The disorder is caused by a deficiency in glycoprotein (Gp) Ib/IX/V[5] a protein found on the surface of platelets. The GpIb-IX-V complex is composed of 4-transmembrane-polypeptide subunits, disulfide-linked alpha and beta subunits of the GpIb, and noncovalently associated subunits GpIX and GPV.[6] The gene of each of the subunits has been cloned and their chromosomal locations are identified as follows: GpIb-alpha gene (chromosome-17), GpIb-beta gene (22q11.2), GpIX gene (3q21), and GpVgene (3q29). This protein is essential for aggregation of platelets around injured blood vessels through a receptor to the von Willebrand factor. BSS can occur due to defect in any of the subunits of the GpIb/IX/V complex. Majority of cases are due to defect in the GpIb-alpha subunit, either qualitative or quantitative. Identifying isolated defective ristocetin-induced agglutination when placed in an aggregometer makes the definitive diagnosis of BSS. The diagnosis may be confirmed biochemically or by genotyping.

   Case Report Top

A 31-year-old nulliparous female, a known case of BSS diagnosed at the age of 15 years, attended outpatient department (OPD) of Medical College, Kolkata on November 4, 2017, with complaints of severe bleeding per vagina for last 7 days. She had a removal and reinsertion of new levonorgestrel intrauterine system (LNG-IUS) 7 days back at Medical College, Kolkata. Since then, she started bleeding off and on and turned heavy.

Past History

She had long-standing history of epistaxis, gum bleeding, and passage of clotted blood with stool for 6 months of age for which she did not receive any definitive treatment. She attained menarche at 10 years with passage of large clots and had to take tranexamic acid and progestogens to stop bleeding. She developed severe anemia by 11 years and was hospitalized several times for multiple units of blood transfusion. Detailed history did not reveal any family history of congenital bleeding disorder.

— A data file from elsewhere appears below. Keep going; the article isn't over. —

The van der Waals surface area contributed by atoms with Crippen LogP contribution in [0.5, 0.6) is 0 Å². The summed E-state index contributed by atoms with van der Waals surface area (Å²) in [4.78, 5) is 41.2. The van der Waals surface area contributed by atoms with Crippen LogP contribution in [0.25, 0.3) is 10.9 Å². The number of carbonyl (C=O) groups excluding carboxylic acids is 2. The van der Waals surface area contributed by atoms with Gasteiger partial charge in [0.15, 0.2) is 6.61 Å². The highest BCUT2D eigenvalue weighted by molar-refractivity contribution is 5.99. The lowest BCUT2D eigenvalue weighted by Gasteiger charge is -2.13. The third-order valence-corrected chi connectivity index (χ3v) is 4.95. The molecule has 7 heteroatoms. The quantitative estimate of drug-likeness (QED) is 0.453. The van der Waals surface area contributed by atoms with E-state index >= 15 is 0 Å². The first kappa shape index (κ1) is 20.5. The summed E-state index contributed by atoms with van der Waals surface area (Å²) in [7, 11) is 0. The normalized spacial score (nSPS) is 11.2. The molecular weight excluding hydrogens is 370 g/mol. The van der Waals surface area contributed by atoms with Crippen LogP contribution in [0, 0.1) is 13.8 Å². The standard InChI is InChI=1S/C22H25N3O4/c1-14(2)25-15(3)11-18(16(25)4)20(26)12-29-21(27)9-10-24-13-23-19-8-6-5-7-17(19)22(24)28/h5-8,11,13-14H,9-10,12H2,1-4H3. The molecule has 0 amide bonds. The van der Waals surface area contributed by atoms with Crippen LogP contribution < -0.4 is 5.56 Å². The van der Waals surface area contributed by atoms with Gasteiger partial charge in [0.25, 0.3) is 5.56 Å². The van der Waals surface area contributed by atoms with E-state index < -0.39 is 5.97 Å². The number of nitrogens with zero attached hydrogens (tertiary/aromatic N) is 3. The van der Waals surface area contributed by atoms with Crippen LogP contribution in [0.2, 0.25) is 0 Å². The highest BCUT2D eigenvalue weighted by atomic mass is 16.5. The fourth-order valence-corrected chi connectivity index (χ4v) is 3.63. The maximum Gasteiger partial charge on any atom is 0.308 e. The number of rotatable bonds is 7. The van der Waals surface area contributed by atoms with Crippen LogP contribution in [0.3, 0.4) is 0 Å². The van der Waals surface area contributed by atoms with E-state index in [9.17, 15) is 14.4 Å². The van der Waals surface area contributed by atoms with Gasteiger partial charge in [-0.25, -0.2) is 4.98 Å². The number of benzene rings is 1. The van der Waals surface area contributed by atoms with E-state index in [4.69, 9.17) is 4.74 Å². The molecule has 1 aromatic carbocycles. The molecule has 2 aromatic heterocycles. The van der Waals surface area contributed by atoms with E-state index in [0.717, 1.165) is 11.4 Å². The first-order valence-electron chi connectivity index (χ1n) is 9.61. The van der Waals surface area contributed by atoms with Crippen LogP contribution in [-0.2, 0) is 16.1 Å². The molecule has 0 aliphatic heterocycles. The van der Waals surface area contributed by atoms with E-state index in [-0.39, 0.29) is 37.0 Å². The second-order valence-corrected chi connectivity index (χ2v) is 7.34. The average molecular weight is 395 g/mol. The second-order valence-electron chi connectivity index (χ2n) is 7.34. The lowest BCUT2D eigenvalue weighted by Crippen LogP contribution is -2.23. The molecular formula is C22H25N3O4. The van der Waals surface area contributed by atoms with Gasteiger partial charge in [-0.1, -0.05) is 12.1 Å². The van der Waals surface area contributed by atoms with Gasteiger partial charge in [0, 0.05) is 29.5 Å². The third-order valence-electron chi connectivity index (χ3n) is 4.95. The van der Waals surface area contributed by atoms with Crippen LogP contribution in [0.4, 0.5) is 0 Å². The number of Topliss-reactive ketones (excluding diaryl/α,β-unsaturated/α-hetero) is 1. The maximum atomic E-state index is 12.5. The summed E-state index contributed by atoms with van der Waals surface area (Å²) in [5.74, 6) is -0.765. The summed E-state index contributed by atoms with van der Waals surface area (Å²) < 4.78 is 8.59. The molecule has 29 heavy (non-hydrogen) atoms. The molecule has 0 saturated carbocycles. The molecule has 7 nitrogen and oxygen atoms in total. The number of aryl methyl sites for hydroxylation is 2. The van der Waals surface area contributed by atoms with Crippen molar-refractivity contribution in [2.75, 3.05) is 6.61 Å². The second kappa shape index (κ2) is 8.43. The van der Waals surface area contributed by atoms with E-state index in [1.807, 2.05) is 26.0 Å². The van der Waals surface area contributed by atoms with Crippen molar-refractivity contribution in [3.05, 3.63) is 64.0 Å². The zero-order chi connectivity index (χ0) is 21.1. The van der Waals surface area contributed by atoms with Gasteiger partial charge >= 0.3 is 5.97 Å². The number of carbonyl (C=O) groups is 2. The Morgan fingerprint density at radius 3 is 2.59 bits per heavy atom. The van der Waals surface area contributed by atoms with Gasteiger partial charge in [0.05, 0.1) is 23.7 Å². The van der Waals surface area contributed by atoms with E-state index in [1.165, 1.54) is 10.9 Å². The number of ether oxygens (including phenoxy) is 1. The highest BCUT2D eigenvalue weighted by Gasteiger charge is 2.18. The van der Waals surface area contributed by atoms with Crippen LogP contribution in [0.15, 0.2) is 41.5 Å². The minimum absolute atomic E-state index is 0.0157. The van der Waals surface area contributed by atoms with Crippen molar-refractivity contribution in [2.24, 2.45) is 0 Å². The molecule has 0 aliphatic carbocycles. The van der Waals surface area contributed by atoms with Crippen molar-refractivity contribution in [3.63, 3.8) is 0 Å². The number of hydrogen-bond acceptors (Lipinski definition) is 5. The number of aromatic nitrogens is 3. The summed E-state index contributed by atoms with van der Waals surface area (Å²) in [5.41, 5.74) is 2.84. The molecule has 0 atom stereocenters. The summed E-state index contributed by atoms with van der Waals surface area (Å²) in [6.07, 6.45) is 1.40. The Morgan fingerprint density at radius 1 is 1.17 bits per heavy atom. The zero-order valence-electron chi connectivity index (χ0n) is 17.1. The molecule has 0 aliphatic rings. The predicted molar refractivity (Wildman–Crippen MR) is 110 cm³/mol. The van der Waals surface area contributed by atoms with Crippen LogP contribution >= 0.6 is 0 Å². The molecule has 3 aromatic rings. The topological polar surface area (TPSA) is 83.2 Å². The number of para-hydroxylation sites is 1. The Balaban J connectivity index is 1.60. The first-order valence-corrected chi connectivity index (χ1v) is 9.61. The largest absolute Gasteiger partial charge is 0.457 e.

She had a diagnosis of ovarian cyst (7 cm × 7 cm) on pelvic ultrasound in 2001 at age 14. At that time, she was not diagnosed to be a case of BSS. The patient underwent left-sided ovariotomy and left-sided internal iliac ligation had to be done to control bleeding during laparotomy on April 21, 2001, in another Medical College of Kolkata. Histopathological report showed endometriotic cyst.

Postoperative investigation was done to identify the reason behind severe intraoperative hemorrhage. Blood investigation showed mild hemolytic anemia and a normal platelet count with mostly isolated large platelets. Platelet aggregation test was advised.

She visited the Institute of Immunohematology, ICMR, Mumbai, July 2002, and her blood investigations were as follows:

Platelet aggregation test revealed no aggregation of platelets in response to ristocetin and reduced aggregation in response to adenosine diphosphate (6 μg) and epinephrine (4 μg). Platelet count – 66,000/cmm, prothrombin time – 11.7 min (control 12.3 min), and APTT 31.3 min (control 32.3 min). Peripheral blood smear showed giant platelet with normal differential count. Platelet-associated immunoglobulin (by flow cytometry) was 15,000 abs/platelet (normal range: 1500–3200) (as the patient has history of blood transfusion). Patient's platelet showed highly reduced fluorescence with anti-Gp-Ib IX antibody and anti-Gp-Ib antibody (<40%) when compared with normal platelets, which showed normal fluorescence in response with these antibodies. Thus, the diagnosis was BSS. The patient was advised long-term iron therapy, low-dose COC, and oral tranexamic acid 2–4 days before menstruation starts. The patient was advised against unnecessary blood product transfusion and intake of nonsteroidal anti-inflammatory drug.